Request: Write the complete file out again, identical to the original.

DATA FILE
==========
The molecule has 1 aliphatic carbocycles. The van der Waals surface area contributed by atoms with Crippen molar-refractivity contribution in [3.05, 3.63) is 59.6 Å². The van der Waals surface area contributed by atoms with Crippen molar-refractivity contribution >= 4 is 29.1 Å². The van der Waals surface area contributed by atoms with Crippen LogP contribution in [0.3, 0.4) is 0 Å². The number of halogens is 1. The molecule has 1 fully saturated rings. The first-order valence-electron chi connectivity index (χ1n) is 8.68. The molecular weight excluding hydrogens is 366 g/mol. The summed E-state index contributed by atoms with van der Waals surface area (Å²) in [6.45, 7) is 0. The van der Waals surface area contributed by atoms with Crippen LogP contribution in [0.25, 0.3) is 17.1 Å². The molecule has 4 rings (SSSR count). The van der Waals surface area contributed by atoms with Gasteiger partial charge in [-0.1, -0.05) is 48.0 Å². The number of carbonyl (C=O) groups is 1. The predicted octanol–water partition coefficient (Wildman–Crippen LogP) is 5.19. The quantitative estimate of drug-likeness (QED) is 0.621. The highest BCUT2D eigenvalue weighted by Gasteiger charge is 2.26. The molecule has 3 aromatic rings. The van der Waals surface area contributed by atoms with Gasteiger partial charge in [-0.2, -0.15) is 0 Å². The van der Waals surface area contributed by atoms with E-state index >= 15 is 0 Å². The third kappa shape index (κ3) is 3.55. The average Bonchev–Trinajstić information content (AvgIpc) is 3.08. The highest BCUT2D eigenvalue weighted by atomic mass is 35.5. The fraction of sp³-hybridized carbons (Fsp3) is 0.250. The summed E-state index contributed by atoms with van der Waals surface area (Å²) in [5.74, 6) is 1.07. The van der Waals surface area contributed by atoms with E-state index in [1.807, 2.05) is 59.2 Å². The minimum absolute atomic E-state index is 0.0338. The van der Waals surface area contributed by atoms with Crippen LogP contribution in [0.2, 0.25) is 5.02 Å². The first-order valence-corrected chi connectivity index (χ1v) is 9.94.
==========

The molecule has 1 aliphatic carbocycles. The van der Waals surface area contributed by atoms with Crippen molar-refractivity contribution in [3.05, 3.63) is 59.6 Å². The van der Waals surface area contributed by atoms with Crippen molar-refractivity contribution >= 4 is 29.1 Å². The van der Waals surface area contributed by atoms with Crippen LogP contribution in [0.3, 0.4) is 0 Å². The number of halogens is 1. The molecule has 1 fully saturated rings. The first-order valence-electron chi connectivity index (χ1n) is 8.68. The molecular weight excluding hydrogens is 366 g/mol. The summed E-state index contributed by atoms with van der Waals surface area (Å²) in [6.45, 7) is 0. The van der Waals surface area contributed by atoms with Crippen LogP contribution in [0.25, 0.3) is 17.1 Å². The molecule has 4 rings (SSSR count). The van der Waals surface area contributed by atoms with Gasteiger partial charge in [-0.1, -0.05) is 48.0 Å². The number of carbonyl (C=O) groups is 1. The predicted octanol–water partition coefficient (Wildman–Crippen LogP) is 5.19. The quantitative estimate of drug-likeness (QED) is 0.621. The highest BCUT2D eigenvalue weighted by Gasteiger charge is 2.26. The molecule has 3 aromatic rings. The van der Waals surface area contributed by atoms with Gasteiger partial charge in [-0.2, -0.15) is 0 Å². The van der Waals surface area contributed by atoms with E-state index >= 15 is 0 Å². The third kappa shape index (κ3) is 3.55. The average Bonchev–Trinajstić information content (AvgIpc) is 3.08. The highest BCUT2D eigenvalue weighted by atomic mass is 35.5. The fraction of sp³-hybridized carbons (Fsp3) is 0.250. The summed E-state index contributed by atoms with van der Waals surface area (Å²) in [5.74, 6) is 1.07. The van der Waals surface area contributed by atoms with E-state index in [1.807, 2.05) is 59.2 Å². The minimum absolute atomic E-state index is 0.0338. The van der Waals surface area contributed by atoms with Crippen LogP contribution in [0.2, 0.25) is 5.02 Å². The first-order valence-corrected chi connectivity index (χ1v) is 9.94.